Looking back at Ol’ Blue Eyes’ career, new Sinatra fans may have a difficult time believing that there were some terrible lows that went along with all the extraordinary highs that we now recall when his name is mentioned. April, which has always been a favorite month of mine, showers bring May flowers, but in Frank’s case, he would experience both incredible highs and numbing lows during this month.
Around 1950 he probably thought that his career was almost over. Thanks to a divorce, his reputation was at an all-time low, he injured his throat, causing shows to be cancelled, and performances he was able to make drew minuscule numbers. And he was broke. A Columbia Records executive claimed he “couldn’t give away” Sinatra’s records. It wasn’t surprising that his relationship with Columbia came to an end.
The Voice’s position couldn’t sink any lower, but, as the cliché goes, you can’t keep a good man down and by the end of the following month of April he would be exclaiming, “I’m back, baby, I’m back!”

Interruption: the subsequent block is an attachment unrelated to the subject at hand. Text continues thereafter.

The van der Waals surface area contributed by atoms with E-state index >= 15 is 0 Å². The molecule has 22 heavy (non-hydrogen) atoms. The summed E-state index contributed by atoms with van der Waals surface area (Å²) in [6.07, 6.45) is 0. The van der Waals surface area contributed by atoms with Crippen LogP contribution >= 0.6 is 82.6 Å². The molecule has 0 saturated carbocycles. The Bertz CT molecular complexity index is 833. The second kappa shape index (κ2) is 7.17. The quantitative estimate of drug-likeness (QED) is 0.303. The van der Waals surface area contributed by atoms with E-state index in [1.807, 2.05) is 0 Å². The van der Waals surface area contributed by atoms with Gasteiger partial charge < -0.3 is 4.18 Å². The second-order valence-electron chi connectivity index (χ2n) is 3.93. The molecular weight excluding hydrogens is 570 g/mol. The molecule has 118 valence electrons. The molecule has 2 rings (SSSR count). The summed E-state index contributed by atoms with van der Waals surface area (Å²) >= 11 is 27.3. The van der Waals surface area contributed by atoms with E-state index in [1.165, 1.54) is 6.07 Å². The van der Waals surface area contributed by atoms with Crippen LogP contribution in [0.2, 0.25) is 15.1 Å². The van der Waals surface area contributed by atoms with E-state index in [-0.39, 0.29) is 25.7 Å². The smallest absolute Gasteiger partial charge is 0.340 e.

After filming From Here to Eternity in Hawaii for two weeks, Frank made his first recording with “the greatest arranger in the world,” Nelson Riddle and after listening to the result, he ecstatically knew he was on his way back to the top. That first song was, I’ve Got the World on a String, and if that’s not an example of foreshadowing, I don’t know what is.
The fruits of all that hard work included hit record after hit record and an Academy Award for Best Supporting Actor for his performance in From Here to Eternity. The rest, as we know, is history and perhaps the song that best sums up this period for Frank would be the lyrics from that playful yet insightful tune, High Hopes - just have a listen and remember that ant!